Stress leads to impulsive decision-making and risk-taking
Palamarchuk and Vaillancourt’s analysis and research reveal that brains suffering from prolonged stress carry a burden of uncertainty associated with “poor cognitive functioning and cortisol decline.” Being in a toxic environment can create stressful conditions for dopamine to drop and impulsive decision-making to rise “due to poor risk-processing.” Suffering individuals may feel the urge to “terminate the status quo in chronic intense stress.”
How many people even know that their risky behaviours in response to the stress of bullying and abuse, for example, are correlated with the harm being done to their brains? Think of the urges that targets suffer such as aggressive behaviour, self-medication with alcohol or drugs, self-harm, and even suicide. The knowledge that the brain’s neurotransmitters, like dopamine, are being affected, and stress hormones, like cortisol, are being affected may help stressed-out individuals get the help they need.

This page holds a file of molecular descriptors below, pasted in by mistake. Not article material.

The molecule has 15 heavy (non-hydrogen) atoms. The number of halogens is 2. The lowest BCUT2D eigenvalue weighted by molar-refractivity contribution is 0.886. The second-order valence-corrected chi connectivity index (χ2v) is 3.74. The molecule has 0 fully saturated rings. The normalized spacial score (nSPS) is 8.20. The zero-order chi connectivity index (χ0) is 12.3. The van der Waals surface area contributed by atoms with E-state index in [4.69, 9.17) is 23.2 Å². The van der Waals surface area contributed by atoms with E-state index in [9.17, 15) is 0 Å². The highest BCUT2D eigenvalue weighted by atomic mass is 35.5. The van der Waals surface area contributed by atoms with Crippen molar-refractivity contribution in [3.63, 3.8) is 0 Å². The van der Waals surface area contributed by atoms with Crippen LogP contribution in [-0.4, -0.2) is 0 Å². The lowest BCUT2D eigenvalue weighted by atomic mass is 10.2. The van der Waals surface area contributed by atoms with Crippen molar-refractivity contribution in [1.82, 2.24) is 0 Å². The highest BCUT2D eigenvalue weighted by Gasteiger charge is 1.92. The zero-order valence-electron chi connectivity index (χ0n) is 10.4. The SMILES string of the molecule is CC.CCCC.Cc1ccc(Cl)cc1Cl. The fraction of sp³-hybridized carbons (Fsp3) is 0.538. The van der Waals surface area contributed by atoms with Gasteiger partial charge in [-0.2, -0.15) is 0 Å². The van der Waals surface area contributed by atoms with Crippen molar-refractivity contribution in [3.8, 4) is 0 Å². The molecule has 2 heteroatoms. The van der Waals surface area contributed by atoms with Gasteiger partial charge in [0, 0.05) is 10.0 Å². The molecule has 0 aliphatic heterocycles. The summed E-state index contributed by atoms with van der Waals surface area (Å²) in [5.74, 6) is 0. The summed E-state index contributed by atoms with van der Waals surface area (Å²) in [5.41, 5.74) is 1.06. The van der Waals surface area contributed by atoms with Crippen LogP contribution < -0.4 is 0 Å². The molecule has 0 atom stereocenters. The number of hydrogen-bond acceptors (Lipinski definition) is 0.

Resistance to urges to escape or “terminate the status quo” when exposed to toxic environments may well reside in recognizing that the brain is not making healthy long-term decisions. The brain in these scenarios is making risky, impulsive decisions.
Bullying and abuse put brains at risk
In our society, which believes bullying and abuse make us tougher, and does not understand the negative impact on the brain, it also leads us to believe that seeking professional help is a sign of weakness. Leading researchers like Palamarchuk and Vaillancourt, who have a far more complex and detailed understanding of how compromised the brain is by chronic stress and toxic environments, disagree.